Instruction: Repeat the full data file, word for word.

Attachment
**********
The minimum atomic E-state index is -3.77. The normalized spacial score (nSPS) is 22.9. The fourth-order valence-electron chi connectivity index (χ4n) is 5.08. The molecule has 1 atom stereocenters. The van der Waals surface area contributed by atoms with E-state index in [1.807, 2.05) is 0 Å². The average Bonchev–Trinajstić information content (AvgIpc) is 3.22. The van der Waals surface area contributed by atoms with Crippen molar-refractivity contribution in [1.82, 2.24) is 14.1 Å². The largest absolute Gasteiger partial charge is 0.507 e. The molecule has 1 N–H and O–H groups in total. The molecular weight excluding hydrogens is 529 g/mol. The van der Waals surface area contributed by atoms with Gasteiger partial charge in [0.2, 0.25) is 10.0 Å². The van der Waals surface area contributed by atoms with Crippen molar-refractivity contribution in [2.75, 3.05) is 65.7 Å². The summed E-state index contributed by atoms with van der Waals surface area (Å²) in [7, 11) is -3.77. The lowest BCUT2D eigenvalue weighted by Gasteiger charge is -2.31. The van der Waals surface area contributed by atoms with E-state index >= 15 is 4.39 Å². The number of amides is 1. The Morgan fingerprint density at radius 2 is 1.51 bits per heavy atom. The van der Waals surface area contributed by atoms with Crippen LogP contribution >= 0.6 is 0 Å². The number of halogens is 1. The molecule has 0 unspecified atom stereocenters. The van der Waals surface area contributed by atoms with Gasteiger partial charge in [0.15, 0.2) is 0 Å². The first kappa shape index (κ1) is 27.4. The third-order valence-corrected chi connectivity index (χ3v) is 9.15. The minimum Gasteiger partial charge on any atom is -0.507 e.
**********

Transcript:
The minimum atomic E-state index is -3.77. The normalized spacial score (nSPS) is 22.9. The fourth-order valence-electron chi connectivity index (χ4n) is 5.08. The molecule has 1 atom stereocenters. The van der Waals surface area contributed by atoms with E-state index in [1.807, 2.05) is 0 Å². The average Bonchev–Trinajstić information content (AvgIpc) is 3.22. The van der Waals surface area contributed by atoms with Crippen molar-refractivity contribution in [1.82, 2.24) is 14.1 Å². The largest absolute Gasteiger partial charge is 0.507 e. The molecule has 1 N–H and O–H groups in total. The molecular weight excluding hydrogens is 529 g/mol. The van der Waals surface area contributed by atoms with Gasteiger partial charge in [0.2, 0.25) is 10.0 Å². The van der Waals surface area contributed by atoms with Crippen molar-refractivity contribution in [2.75, 3.05) is 65.7 Å². The summed E-state index contributed by atoms with van der Waals surface area (Å²) in [7, 11) is -3.77. The lowest BCUT2D eigenvalue weighted by Gasteiger charge is -2.31. The van der Waals surface area contributed by atoms with E-state index >= 15 is 4.39 Å². The number of amides is 1. The Morgan fingerprint density at radius 2 is 1.51 bits per heavy atom. The van der Waals surface area contributed by atoms with Crippen LogP contribution >= 0.6 is 0 Å². The number of halogens is 1. The molecule has 0 unspecified atom stereocenters. The van der Waals surface area contributed by atoms with Gasteiger partial charge in [0.15, 0.2) is 0 Å². The first kappa shape index (κ1) is 27.4. The third-order valence-corrected chi connectivity index (χ3v) is 9.15. The minimum Gasteiger partial charge on any atom is -0.507 e.